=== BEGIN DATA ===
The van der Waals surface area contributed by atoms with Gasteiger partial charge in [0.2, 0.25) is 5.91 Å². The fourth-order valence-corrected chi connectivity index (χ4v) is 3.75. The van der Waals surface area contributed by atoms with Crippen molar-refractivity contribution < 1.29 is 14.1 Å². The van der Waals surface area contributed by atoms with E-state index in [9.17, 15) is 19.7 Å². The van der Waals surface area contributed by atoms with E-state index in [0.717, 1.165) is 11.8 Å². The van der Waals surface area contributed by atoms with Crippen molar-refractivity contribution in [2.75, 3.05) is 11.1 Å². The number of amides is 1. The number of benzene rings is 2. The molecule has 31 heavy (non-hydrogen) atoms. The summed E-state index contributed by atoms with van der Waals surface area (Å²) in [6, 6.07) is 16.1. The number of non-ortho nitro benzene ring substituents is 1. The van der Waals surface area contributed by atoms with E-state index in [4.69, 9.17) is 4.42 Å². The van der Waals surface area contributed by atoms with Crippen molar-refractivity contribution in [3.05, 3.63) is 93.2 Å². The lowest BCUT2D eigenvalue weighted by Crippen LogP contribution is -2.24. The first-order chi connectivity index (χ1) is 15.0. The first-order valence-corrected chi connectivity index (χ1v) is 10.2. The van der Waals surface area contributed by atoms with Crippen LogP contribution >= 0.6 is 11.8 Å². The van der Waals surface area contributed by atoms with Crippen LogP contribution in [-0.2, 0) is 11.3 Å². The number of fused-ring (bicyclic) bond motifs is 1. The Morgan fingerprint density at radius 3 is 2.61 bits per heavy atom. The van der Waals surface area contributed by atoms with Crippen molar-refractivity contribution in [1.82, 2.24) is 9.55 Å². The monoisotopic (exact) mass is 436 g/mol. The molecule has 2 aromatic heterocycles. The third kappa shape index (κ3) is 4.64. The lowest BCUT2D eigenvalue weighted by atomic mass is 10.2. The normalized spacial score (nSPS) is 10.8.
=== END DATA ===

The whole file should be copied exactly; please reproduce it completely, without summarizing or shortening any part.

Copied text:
The van der Waals surface area contributed by atoms with Gasteiger partial charge in [0.2, 0.25) is 5.91 Å². The fourth-order valence-corrected chi connectivity index (χ4v) is 3.75. The van der Waals surface area contributed by atoms with Crippen molar-refractivity contribution < 1.29 is 14.1 Å². The van der Waals surface area contributed by atoms with E-state index in [9.17, 15) is 19.7 Å². The van der Waals surface area contributed by atoms with E-state index in [0.717, 1.165) is 11.8 Å². The van der Waals surface area contributed by atoms with Crippen molar-refractivity contribution in [2.75, 3.05) is 11.1 Å². The number of amides is 1. The number of benzene rings is 2. The molecule has 31 heavy (non-hydrogen) atoms. The summed E-state index contributed by atoms with van der Waals surface area (Å²) in [6, 6.07) is 16.1. The number of non-ortho nitro benzene ring substituents is 1. The van der Waals surface area contributed by atoms with E-state index in [4.69, 9.17) is 4.42 Å². The van der Waals surface area contributed by atoms with Crippen molar-refractivity contribution in [3.05, 3.63) is 93.2 Å². The lowest BCUT2D eigenvalue weighted by Crippen LogP contribution is -2.24. The first-order chi connectivity index (χ1) is 15.0. The first-order valence-corrected chi connectivity index (χ1v) is 10.2. The van der Waals surface area contributed by atoms with Crippen LogP contribution >= 0.6 is 11.8 Å². The van der Waals surface area contributed by atoms with Crippen LogP contribution in [-0.2, 0) is 11.3 Å². The number of fused-ring (bicyclic) bond motifs is 1. The Morgan fingerprint density at radius 3 is 2.61 bits per heavy atom. The van der Waals surface area contributed by atoms with Crippen molar-refractivity contribution in [1.82, 2.24) is 9.55 Å². The monoisotopic (exact) mass is 436 g/mol. The molecule has 2 aromatic heterocycles. The third kappa shape index (κ3) is 4.64. The lowest BCUT2D eigenvalue weighted by atomic mass is 10.2. The normalized spacial score (nSPS) is 10.8.